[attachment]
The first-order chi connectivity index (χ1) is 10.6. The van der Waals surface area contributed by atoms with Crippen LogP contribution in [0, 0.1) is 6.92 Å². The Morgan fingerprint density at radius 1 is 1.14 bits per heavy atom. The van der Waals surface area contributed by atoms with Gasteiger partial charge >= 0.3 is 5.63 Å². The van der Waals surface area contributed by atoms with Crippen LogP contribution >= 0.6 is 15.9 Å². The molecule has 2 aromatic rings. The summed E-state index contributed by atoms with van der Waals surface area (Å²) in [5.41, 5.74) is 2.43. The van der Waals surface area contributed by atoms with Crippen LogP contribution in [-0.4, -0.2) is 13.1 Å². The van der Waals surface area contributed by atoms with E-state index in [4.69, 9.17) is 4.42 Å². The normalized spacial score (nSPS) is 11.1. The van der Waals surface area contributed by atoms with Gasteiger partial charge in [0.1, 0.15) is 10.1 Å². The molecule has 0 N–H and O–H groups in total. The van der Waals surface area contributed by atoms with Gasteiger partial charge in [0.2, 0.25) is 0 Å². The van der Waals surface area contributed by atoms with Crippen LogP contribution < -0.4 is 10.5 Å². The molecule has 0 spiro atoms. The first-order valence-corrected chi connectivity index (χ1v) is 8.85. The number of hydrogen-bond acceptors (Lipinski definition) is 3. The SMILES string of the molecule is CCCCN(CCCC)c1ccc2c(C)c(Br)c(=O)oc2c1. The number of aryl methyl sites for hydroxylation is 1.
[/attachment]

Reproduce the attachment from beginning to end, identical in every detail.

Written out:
The first-order chi connectivity index (χ1) is 10.6. The van der Waals surface area contributed by atoms with Crippen LogP contribution in [0, 0.1) is 6.92 Å². The Morgan fingerprint density at radius 1 is 1.14 bits per heavy atom. The van der Waals surface area contributed by atoms with Gasteiger partial charge >= 0.3 is 5.63 Å². The van der Waals surface area contributed by atoms with Crippen LogP contribution >= 0.6 is 15.9 Å². The molecule has 2 aromatic rings. The summed E-state index contributed by atoms with van der Waals surface area (Å²) in [5.41, 5.74) is 2.43. The van der Waals surface area contributed by atoms with Crippen LogP contribution in [-0.4, -0.2) is 13.1 Å². The van der Waals surface area contributed by atoms with E-state index in [4.69, 9.17) is 4.42 Å². The normalized spacial score (nSPS) is 11.1. The van der Waals surface area contributed by atoms with Gasteiger partial charge in [0.1, 0.15) is 10.1 Å². The molecule has 0 N–H and O–H groups in total. The van der Waals surface area contributed by atoms with Gasteiger partial charge in [0.2, 0.25) is 0 Å². The van der Waals surface area contributed by atoms with Crippen LogP contribution < -0.4 is 10.5 Å². The molecule has 0 spiro atoms. The first-order valence-corrected chi connectivity index (χ1v) is 8.85. The number of hydrogen-bond acceptors (Lipinski definition) is 3. The SMILES string of the molecule is CCCCN(CCCC)c1ccc2c(C)c(Br)c(=O)oc2c1. The number of aryl methyl sites for hydroxylation is 1.